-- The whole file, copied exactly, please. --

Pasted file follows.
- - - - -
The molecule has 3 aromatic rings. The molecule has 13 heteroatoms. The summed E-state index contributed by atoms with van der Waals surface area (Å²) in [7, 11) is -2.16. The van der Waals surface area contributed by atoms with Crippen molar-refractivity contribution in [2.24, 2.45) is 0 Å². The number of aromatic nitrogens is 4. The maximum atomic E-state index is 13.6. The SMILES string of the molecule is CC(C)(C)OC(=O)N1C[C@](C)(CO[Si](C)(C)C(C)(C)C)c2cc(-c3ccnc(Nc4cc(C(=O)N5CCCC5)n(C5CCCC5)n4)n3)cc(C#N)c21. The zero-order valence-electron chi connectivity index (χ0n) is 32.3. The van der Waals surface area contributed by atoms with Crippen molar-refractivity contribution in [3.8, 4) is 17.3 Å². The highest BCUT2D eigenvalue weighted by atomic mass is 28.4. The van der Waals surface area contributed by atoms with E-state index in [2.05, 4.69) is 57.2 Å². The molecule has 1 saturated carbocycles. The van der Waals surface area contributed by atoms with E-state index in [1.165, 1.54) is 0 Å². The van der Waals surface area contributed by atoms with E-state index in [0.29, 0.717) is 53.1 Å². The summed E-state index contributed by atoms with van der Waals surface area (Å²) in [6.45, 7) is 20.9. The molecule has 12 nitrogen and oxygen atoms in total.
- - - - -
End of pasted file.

The molecule has 3 aromatic rings. The molecule has 13 heteroatoms. The summed E-state index contributed by atoms with van der Waals surface area (Å²) in [7, 11) is -2.16. The van der Waals surface area contributed by atoms with Crippen molar-refractivity contribution in [2.24, 2.45) is 0 Å². The number of aromatic nitrogens is 4. The maximum atomic E-state index is 13.6. The SMILES string of the molecule is CC(C)(C)OC(=O)N1C[C@](C)(CO[Si](C)(C)C(C)(C)C)c2cc(-c3ccnc(Nc4cc(C(=O)N5CCCC5)n(C5CCCC5)n4)n3)cc(C#N)c21. The zero-order valence-electron chi connectivity index (χ0n) is 32.3. The van der Waals surface area contributed by atoms with Crippen molar-refractivity contribution in [3.8, 4) is 17.3 Å². The highest BCUT2D eigenvalue weighted by atomic mass is 28.4. The van der Waals surface area contributed by atoms with E-state index in [2.05, 4.69) is 57.2 Å². The molecule has 1 saturated carbocycles. The van der Waals surface area contributed by atoms with E-state index in [1.165, 1.54) is 0 Å². The van der Waals surface area contributed by atoms with E-state index in [0.29, 0.717) is 53.1 Å². The summed E-state index contributed by atoms with van der Waals surface area (Å²) in [6.45, 7) is 20.9. The molecule has 12 nitrogen and oxygen atoms in total.